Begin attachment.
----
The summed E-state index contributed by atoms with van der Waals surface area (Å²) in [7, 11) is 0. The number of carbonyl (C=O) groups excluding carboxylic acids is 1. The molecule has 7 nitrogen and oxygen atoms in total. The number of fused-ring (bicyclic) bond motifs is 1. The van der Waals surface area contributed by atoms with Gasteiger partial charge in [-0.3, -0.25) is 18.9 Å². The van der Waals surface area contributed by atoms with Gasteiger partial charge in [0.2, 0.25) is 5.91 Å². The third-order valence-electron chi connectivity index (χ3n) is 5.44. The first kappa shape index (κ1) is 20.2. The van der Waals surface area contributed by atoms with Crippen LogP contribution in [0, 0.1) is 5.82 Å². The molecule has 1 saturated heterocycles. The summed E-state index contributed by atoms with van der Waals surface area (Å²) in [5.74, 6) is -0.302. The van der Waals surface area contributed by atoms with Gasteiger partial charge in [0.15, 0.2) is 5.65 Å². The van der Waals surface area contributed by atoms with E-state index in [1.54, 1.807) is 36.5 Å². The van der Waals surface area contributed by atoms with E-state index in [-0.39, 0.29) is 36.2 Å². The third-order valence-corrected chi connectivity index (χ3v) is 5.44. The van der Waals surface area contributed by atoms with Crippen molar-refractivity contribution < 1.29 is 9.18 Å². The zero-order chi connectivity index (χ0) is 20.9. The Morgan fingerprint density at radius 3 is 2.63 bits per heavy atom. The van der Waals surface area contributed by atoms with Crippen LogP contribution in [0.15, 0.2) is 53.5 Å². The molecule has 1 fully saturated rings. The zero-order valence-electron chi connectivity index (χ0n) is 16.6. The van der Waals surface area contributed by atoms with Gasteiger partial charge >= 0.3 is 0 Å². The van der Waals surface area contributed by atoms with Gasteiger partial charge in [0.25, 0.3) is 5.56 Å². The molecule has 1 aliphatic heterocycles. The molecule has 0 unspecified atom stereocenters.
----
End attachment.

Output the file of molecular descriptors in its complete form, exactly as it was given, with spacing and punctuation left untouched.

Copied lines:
The summed E-state index contributed by atoms with van der Waals surface area (Å²) in [7, 11) is 0. The number of carbonyl (C=O) groups excluding carboxylic acids is 1. The molecule has 7 nitrogen and oxygen atoms in total. The number of fused-ring (bicyclic) bond motifs is 1. The van der Waals surface area contributed by atoms with Gasteiger partial charge in [-0.3, -0.25) is 18.9 Å². The van der Waals surface area contributed by atoms with Gasteiger partial charge in [0.2, 0.25) is 5.91 Å². The third-order valence-electron chi connectivity index (χ3n) is 5.44. The first kappa shape index (κ1) is 20.2. The van der Waals surface area contributed by atoms with Crippen LogP contribution in [0, 0.1) is 5.82 Å². The molecule has 1 saturated heterocycles. The summed E-state index contributed by atoms with van der Waals surface area (Å²) in [5.74, 6) is -0.302. The van der Waals surface area contributed by atoms with Gasteiger partial charge in [0.15, 0.2) is 5.65 Å². The van der Waals surface area contributed by atoms with E-state index in [1.54, 1.807) is 36.5 Å². The van der Waals surface area contributed by atoms with E-state index in [-0.39, 0.29) is 36.2 Å². The third-order valence-corrected chi connectivity index (χ3v) is 5.44. The van der Waals surface area contributed by atoms with Crippen molar-refractivity contribution < 1.29 is 9.18 Å². The zero-order chi connectivity index (χ0) is 20.9. The Morgan fingerprint density at radius 3 is 2.63 bits per heavy atom. The van der Waals surface area contributed by atoms with Crippen LogP contribution in [0.15, 0.2) is 53.5 Å². The molecule has 1 fully saturated rings. The zero-order valence-electron chi connectivity index (χ0n) is 16.6. The van der Waals surface area contributed by atoms with Gasteiger partial charge >= 0.3 is 0 Å². The van der Waals surface area contributed by atoms with Gasteiger partial charge in [0.25, 0.3) is 5.56 Å². The molecule has 1 aliphatic heterocycles. The molecule has 0 unspecified atom stereocenters.